Today’s CMOs and marketing leaders are under more pressure to deliver than ever before. As an agency, we have the pleasure of working with a variety of clients in a wide range of categories. It’s clear that while the categories they play in may differ, our clients encounter many similar adversities along the way. Recognizing and preparing for these challenges can help leaders as they try to navigate the ever-changing role of modern marketing. So, we asked our clients to give us some advice. Here are five common challenges marketing leaders face and some real-life advice on how to overcome them.
1. Knowing the RIGHT time to make a change
Many of our clients were brought into their organizations to take on the role of change agent. That means constantly looking for improvements and creative solutions to make a department or company more effective. Identifying the issues is the easy part, finding solutions and knowing when to implement them is the challenge. Forcing change upon an organization at the wrong time can have disastrous results. Even if the solution is right it must be implemented in the right way to be successful. One of our clients in a B2B sales driven environment told us:
“I knew immediately, in my first quarter with the company, that I needed better partners and more experienced team leads if I was going to be able to bring my plan to life. However, the culture of our company did not allow me to make changes right away. I needed to build trust with my team and empower them to be a part of the decision making. We finally, after 2 years, have the right internal and external partners and we are achieving more than I ever thought we could.”
2. Navigating organizational politics
Our clients range from international organizations to businesses with a core team of professionals in the Chicago Suburbs. However, one consistency they all share is navigating internal politics to achieve their own goals. Understanding the motivations of others is key to finding success for yourself and your team.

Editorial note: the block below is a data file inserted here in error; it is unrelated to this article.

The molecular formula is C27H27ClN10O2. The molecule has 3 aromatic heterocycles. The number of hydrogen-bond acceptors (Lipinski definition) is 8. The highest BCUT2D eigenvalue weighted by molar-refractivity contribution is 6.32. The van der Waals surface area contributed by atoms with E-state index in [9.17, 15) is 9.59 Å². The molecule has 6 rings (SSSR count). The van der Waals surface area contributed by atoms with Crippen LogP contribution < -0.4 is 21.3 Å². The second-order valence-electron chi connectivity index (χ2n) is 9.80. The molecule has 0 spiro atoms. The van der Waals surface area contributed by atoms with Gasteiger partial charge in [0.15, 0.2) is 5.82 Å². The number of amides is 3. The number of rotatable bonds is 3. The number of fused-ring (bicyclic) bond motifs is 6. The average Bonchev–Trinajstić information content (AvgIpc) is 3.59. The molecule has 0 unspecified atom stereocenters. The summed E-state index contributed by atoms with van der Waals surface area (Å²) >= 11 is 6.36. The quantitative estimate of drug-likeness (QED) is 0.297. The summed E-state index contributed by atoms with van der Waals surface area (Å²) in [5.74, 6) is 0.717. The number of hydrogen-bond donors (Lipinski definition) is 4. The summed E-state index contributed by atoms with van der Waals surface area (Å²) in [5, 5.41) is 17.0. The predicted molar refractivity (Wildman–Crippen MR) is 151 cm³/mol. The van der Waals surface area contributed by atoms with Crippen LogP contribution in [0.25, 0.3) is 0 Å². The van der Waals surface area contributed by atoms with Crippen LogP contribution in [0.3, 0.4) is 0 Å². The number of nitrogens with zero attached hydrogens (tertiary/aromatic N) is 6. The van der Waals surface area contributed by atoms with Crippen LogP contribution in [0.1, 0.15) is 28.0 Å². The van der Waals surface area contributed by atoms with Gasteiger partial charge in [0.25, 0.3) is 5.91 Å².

“I realized marketing was not respected in our organization no matter how hard I tried to prove our worth. It wasn’t until I realized that I had to show our successes in relation to certain key stakeholder motivations that we were respected. Now they can’t wait to pull us in to strategize because they know we will make them look good.”
3. Being brave enough to test something new
We are living in a time where we can test and learn almost anything. The ability to use metrics, KPIs, and analytics have helped marketers establish goals and really demonstrate their worth to an organization. The flip side of this coin, however, is that it makes trying something new and unmeasured more of a risk. Creative marketers are struggling to bring new ideas to the table and fund them without a proven track record. One of our clients that focuses on high consideration purchases said:
“I have programs that work hard for me. I can’t lose those. However, I want to stay close to new and innovative tactics to reach my customer. We have started to allocate a testing budget that allows us to put test programs in market and then determine whether or not we want a full rollout. By establishing the budget in the beginning, I give my team some leeway to come up with new ideas.”
4. Building trust (internally and externally)
Trust is the cornerstone of modern management. But it is not as easy as it sounds. A title or number of years’ experience does not immediately turn into trust from a new team. Our clients are constantly looking for new ways to build trust with their teams both internally and externally.
“We have great people here, but they were not empowered to make decisions. This created a culture of complacency. A year of supporting my team showed them that I was a leader that was here for them. It has made a world of difference in the way we work together.”
5. Delivering results on decreasing budgets
This is an age-old marketing issue. I was surprised to hear that our clients still struggle with this on a daily basis. They are constantly being pressed to do more with less.
“Creative budgeting is the name of the game. If I know something is working, I fund it. I also try to push big expenses (like websites) outside of the marketing budget. Also, remember that most internal people don’t understand what marketing does. I constantly tout our successes and tie them to real results. This helps when I’m in budget defense mode… no one wants to take money away from something that drives results.”